3 Chicagoans offer insider travel tips

Chicago Tribune

Montreal with Steve Dolinsky

Reporter, "The Hungry Hound"

James Beard Foundation Award-winning reporter Steve Dolinsky covers the food world as ABC's "The Hungry Hound" and on "The Feed" podcast with co-host Rick Bayless. His position as an academy chairman for The World's 50 Best Restaurants and gigs consulting for prestigious restaurant groups outside of Chicago keep him traveling internationally.

Stay. "Old Montreal is loaded with charismatic boutique hotels, but not all have it all. Hotel Nelligan does, thanks to its historic architecture, charming rooms with exposed brick walls, superb amenities and fabulous poutine, in its on-premises restaurant, Verses."

Eat. "Power lunchers head to Bouillon Bilk, near Chinatown, for its eclectic cuisine infused with French influences. A must is an old-fashioned Montreal snack bar, or casse-croute, where everything from the split-top hot dog buns to the crullers with maple glaze is made from scratch. At Chez Tousignant in Little Italy, the poutine, which is drenched in rich gravy loaded with pulled chicken and peas, is unbelievable. Joe Beef in Little Burgundy, a Montreal icon, is impossible not to love. But people forget about the group's other restaurant, Le Vin Papillon, another cozy rustic spot with perhaps the most creatively prepared vegetables to go with your meat in Montreal. (Think rotisserie cauliflower with capers and chicken skin.) Next time I'm in Montreal, I plan to head to Agrikol, a Haitian restaurant that Win Butler and Regine Chassagne of Arcade Fire opened a few months ago."

Bagel wars. "Montreal is famed for its smaller, sweeter, denser, wood-fired bagels, which have bigger holes, skip the salt and have a touch of honey. My favorites come from St-Viateur Bagel. I always head to one of their two shops in Mile End, an artsy neighborhood that is also Montreal's historic Jewish quarter."

See. "It sounds counterintuitive to go to Montreal in February, but that's when they have the fantastic Montreal en Lumiere, the Festival of Lights, with fashion, music (especially jazz), art, food and more — all designed to get Montrealers out of hibernation after a long, hard winter. The best thing about going to the festival is that it coincides with maple season, and you can go to a seasonal cabane a sucre, or sugar shack. They're outside Montreal in the woods and serve maple-inspired gourmet meals. My favorite is from Martin Picard, the chef behind Au Pied de Cochon."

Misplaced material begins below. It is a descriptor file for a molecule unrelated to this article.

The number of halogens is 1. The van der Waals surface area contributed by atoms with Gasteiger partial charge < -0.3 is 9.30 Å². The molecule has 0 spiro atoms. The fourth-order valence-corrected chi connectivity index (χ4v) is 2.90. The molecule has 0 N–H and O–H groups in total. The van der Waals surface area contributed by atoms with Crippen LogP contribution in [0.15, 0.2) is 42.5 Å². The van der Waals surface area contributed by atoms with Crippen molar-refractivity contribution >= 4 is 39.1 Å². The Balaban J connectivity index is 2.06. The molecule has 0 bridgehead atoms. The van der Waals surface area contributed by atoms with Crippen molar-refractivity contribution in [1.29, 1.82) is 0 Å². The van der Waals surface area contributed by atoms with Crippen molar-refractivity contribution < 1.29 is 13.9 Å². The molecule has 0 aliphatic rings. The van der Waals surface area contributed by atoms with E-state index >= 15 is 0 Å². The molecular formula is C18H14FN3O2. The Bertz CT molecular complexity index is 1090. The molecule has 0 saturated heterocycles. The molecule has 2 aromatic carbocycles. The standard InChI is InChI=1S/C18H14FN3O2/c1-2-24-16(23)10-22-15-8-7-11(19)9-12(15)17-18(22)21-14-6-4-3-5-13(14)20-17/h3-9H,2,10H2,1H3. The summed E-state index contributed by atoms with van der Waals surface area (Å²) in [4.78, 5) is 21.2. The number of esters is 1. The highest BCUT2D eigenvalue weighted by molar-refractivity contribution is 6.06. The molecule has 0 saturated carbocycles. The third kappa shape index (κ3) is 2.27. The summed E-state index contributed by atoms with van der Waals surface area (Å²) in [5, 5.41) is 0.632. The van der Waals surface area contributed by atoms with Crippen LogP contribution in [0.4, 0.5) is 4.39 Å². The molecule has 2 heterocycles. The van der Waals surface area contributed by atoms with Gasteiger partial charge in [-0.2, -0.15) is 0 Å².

"Another don't miss is Jean-Talon, Montreal's best public farmers market; you can eat your way through this place. Be sure to check out the lineup of unpasteurized cheeses, especially at the local favorite Black Prince."

Shop. "I like to shop in Mile End, where I hit the Spice Station for high quality, interesting spice blends and S.W. Welch Bookseller for vintage books."

Brittany with Paul Kahan

Chef/restaurateur, Blackbird, The Publican, Big Star, Nico Osteria

Paul Kahan, celebrated chef-restaurateur and 2013 James Beard Foundation award-winner for outstanding chef, was inspired to go to Brittany by his friend Lior Lev Sercarz — the famed New York spice king who makes bespoke blends for many of the world's most famous chefs. Sercarz studied under Oliver Roellinger, a renowned Breton chef who returned to his hometown, Cancale, to open hotels that have helped make this tiny village — basically a strip of seafood spots along the water — a year-round destination.

Stay. "Roellinger's mini-empire includes three hotels: Chateau Richeux has 11 rooms and two apartments and is surrounded by a lush garden; Les Rimains is a quaint Breton stone house with four guest rooms; and the Gites Marins are two seaside vacation houses for families or groups. All overlook the water. Visit in the off-season, says Kahan: "We went in December, when it was damp and misty but incredibly compelling and not that cold."

Eat. "Cancale's most venerated restaurant is Le Coquillage in Chateau Richeux. It's known for its seafood and ingenious use of exotic spices, but the desserts are astonishing. Hit the oyster stands at Cancale's port — La Houle — which is known as the oyster capital of Brittany for its high production: 25,000 tons a year. You can get creuse (hollowed out) or plates (flat) oysters in any of the stands or restaurants. Also, try one of the creperies for savory galettes filled with endless combinations of seafood, mushrooms and various sausages, paired with cups of cider. For breakfast, go to Roellinger's bakery, Grain de Vanille, in town. Don't miss the Breton pastry kouign-amann, a cousin to the croissant. Also Roellinger's rendition of sables — those thick, sandy butter cookies made with salted butter — are incredible."